Ryan J: 2 / Tyler Tork: 2 / Watkinson: voted! / xdpaul: 2
miko: 6
Participation bonus: 2
Total: 14


Strong showings across the board, but the reigning champion manages to surprise us with an elusive back-to-back win:

4th Place: 14 points — “Working Late Again” by Watkinson

3rd Place: 15 points — “It Happened on Woodland” by xdpaul

2nd Place: 18 points — “Gull Whisperer” by Ryan J

1st Place: 19 points — “Observing Brian” by Tyler Tork

Congratulations, Tyler Tork! Since you also won last week's challenge (and thus proposed the new one, taking yourself out of next week's competition), you have the option of proposing another new challenge, scheduled to be announced the morning of Friday, 12 August 2011, or passing the “Editor Hat” to the challenger of your choice so that you may more quickly participate again.


So what was the lesson of this challenge?

miko: This group of entries greatly exceeded my expectations for the Challenge topic. Of course, I should have known better, but still I'm very pleased by the results. Each entry deftly tackled the Challenge from a different angle, and I really wanted to call it a four-way draw. Feeling obliged to assign scores within M's diabolical scoring system (30 is not evenly divisible by 4), I manufactured distinctions to separate the pack. Pay no mind, however, because I think these stories not only stand on their own, they also serve as great examples of how observation can yield surprising elements for our storytelling.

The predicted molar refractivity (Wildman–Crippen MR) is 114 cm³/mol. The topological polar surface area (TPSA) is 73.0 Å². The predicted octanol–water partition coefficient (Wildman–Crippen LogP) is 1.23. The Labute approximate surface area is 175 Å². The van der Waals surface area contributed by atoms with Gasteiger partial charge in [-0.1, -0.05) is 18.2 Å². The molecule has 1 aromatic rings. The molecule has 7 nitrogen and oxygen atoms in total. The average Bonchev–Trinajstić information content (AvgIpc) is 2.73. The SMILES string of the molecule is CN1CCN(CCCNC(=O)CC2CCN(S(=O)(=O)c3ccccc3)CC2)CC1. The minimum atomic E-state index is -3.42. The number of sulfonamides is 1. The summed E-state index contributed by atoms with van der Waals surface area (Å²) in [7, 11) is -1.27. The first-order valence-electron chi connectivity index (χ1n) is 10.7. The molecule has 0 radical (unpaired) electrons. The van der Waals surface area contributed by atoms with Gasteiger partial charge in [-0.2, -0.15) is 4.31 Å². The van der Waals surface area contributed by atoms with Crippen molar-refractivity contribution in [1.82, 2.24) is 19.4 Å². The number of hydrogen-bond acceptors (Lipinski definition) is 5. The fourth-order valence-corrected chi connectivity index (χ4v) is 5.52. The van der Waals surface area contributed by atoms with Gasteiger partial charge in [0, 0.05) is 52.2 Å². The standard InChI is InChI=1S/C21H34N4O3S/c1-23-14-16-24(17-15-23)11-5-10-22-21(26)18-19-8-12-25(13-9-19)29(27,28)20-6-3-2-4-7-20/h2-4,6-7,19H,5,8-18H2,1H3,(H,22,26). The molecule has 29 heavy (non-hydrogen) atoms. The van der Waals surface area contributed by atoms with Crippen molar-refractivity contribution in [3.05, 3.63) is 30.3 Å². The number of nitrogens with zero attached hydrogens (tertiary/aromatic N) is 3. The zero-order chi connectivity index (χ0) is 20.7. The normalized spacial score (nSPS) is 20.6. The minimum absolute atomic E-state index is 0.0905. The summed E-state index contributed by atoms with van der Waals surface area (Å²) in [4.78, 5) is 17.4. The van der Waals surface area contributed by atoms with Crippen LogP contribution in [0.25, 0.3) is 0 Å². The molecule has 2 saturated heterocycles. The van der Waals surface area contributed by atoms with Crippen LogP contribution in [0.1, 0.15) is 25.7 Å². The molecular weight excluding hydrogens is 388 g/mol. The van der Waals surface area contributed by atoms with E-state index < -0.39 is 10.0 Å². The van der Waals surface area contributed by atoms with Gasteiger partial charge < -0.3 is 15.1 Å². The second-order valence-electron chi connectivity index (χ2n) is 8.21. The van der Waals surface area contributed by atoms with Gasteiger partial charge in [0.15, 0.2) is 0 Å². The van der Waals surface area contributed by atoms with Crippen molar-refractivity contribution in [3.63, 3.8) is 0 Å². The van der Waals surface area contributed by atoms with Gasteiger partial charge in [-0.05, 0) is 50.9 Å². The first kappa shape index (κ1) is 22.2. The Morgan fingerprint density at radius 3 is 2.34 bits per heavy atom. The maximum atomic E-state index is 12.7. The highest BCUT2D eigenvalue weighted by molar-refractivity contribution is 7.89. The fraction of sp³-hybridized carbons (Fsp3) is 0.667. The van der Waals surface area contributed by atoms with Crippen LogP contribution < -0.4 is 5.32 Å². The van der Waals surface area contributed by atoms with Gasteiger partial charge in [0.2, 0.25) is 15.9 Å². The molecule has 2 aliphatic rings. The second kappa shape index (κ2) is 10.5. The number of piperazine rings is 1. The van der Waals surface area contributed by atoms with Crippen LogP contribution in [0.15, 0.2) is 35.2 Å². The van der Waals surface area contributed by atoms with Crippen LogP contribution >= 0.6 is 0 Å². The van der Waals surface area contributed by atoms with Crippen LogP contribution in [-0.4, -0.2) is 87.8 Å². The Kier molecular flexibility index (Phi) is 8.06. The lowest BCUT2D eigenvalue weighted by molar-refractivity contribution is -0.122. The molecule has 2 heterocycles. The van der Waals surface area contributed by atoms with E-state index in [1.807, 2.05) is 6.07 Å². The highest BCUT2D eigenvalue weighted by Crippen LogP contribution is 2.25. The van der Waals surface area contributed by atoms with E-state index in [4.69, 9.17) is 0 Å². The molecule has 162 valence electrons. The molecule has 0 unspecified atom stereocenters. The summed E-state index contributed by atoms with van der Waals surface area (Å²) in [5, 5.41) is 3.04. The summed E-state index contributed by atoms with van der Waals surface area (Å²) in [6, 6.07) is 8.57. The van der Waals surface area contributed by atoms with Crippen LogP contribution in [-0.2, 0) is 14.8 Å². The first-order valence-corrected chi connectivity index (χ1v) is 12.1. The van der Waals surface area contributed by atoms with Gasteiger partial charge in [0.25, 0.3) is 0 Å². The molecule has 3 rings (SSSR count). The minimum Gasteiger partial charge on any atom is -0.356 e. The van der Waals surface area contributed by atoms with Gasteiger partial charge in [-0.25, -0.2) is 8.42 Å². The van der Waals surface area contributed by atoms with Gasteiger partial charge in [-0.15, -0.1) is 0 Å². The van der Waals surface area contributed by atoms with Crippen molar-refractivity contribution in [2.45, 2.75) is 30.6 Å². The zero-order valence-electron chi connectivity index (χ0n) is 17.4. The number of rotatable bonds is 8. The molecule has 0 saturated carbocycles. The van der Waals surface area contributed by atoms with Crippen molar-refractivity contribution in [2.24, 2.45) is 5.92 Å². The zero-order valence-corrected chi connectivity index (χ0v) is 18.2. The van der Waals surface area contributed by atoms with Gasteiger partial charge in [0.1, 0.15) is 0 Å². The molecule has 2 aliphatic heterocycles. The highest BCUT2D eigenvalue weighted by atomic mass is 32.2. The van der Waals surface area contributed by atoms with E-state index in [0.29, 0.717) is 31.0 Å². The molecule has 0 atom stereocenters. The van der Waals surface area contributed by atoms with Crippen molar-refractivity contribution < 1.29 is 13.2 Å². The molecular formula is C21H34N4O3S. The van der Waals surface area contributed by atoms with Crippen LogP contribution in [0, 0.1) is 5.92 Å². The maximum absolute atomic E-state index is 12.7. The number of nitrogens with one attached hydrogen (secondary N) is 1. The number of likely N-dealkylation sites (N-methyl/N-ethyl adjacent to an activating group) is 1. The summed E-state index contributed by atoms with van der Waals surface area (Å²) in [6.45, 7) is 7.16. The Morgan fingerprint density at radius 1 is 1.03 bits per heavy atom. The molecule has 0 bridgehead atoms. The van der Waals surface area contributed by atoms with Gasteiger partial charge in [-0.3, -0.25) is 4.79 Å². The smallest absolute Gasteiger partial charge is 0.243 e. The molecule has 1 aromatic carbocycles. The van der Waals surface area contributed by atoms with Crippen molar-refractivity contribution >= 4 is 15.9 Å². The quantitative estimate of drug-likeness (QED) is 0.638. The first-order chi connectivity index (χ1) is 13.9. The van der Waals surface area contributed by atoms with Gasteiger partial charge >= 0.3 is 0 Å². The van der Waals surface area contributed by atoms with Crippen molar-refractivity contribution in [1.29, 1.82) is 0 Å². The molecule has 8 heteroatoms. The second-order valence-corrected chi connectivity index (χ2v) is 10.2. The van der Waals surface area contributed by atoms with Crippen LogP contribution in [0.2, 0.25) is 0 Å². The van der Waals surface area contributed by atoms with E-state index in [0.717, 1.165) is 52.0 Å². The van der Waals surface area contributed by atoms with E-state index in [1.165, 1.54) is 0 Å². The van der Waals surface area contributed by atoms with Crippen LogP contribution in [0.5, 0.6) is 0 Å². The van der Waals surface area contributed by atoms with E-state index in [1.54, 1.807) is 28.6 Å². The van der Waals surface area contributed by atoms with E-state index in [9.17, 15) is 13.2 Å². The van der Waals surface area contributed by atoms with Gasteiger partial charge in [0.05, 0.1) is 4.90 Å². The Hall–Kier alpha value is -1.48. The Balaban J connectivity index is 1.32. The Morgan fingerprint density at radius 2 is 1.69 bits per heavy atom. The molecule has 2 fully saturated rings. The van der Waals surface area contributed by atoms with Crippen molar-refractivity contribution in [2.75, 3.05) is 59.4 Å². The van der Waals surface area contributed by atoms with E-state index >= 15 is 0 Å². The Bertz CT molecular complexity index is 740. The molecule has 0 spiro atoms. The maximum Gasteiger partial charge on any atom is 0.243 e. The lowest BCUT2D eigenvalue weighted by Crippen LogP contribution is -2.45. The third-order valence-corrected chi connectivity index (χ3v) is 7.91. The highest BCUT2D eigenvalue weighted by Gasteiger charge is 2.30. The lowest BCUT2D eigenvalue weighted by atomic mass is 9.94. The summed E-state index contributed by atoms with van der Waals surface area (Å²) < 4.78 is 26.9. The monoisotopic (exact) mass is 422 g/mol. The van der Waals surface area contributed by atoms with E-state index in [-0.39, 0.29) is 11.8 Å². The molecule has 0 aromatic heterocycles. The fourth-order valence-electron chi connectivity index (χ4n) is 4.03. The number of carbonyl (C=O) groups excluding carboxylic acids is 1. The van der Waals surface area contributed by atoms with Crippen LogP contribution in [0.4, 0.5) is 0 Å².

My thanks to the Challengers for a fun turn in the judge's chair.